Rural crime is costing those who live and work in the Scottish countryside almost £2million annually – and that bill may yet increase.
Giving evidence to the Justice Committee in the Scottish Parliament last week, Linlithgow farmer Jamie Smart said crime in rural areas has been rising.
Jamie, who chairs NFU Scotland’s legal and Technical committee, said some of the crime was opportunistic. But he stressed that incidents of more organised activity were becoming more common.
Although instances of rural crime vary greatly between regions in Scotland, remote areas are no longer immune and, as a result, many working in land-based industries will have been victims of rural crime.
However, with no collective recording of rural crime incidents by Police Scotland, an overall picture is difficult to assess.
In his evidence session, Jamie said: “The countryside by its nature can make farms and rural dwellings a ‘soft target’ for opportunistic thieves.
“However, increasingly there are reports of large-scale organised criminals targeting areas for high-value machinery, vehicles and materials.
“Therefore, in rural Scotland, becoming a victim of crime – whether it is theft, fraud, or vandalism – remains a very real prospect.
“Figures suggest that threat is increasing, albeit at a slower pace in more remote areas.”
Leading agricultural insurer, NFU Mutual’s most recent rural crime survey estimated that criminal activity cost those that live in Scotland’s countryside around £1.9 million in 2013 alone.
Jamie added: “It is reasonable to expect this to be higher when 2014 figures are available.”
The most common items targeted by thieves in Scotland over the last 12 months were quad bikes, tools and fuel such as domestic heating oil and farmers’ supplies of ‘red’ diesel.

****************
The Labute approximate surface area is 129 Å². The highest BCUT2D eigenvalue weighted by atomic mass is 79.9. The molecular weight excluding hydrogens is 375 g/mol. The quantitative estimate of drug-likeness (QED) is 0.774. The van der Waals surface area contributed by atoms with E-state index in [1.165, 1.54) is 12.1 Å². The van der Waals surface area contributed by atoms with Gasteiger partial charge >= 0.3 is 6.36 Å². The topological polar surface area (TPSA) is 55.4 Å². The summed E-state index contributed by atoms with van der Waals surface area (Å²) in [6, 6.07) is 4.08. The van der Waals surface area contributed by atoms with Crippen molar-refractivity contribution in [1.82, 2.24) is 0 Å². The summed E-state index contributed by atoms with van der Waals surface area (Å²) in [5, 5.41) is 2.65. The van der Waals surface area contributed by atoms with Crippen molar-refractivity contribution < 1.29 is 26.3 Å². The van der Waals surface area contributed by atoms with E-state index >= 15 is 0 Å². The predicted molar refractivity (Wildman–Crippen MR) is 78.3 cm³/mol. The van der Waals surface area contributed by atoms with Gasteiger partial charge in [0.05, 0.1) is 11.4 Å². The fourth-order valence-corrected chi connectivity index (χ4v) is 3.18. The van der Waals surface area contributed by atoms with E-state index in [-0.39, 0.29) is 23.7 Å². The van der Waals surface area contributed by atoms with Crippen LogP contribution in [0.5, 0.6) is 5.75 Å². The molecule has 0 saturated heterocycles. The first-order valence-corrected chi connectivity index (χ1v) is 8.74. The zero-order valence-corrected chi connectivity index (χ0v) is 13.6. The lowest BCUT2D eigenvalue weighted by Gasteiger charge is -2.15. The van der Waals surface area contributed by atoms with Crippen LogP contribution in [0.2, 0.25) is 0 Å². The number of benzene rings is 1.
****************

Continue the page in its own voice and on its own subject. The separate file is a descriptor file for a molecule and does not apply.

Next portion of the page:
And while high-value thefts of machinery such as tractors may be planned and highly organised, the number of stolen tools, gates and wire indicates opportunist thieves continue to operate.
NFU Mutual has also identified livestock rustling as an emerging crime across the UK, with over 4200 animals – mainly sheep – reported stolen in Scotland in 2013. A spokesman said: “With farm thefts being the most common of crime reports and farms having multiple points of entry, NFUS would always advise its members to take preventative measures to deter thieves and lower opportunities for thefts.”
These include constructing barriers to stop thieves getting close to property, regularly checking padlocks and locks, installing CCTV and/or alarm systems and marking property such as vehicles and machinery to make it as distinct and identifiable as possible.
Jamie added: “Currently, there is no joined-up reporting and recording system for instances of rural crime.
“It is therefore difficult to obtain an accurate picture of the scale of rural crime between Scotland’s regions.
“Often, the theft of smaller items will go undetected and therefore unreported.”
However, successful Farm Watch schemes are in operation across Scotland.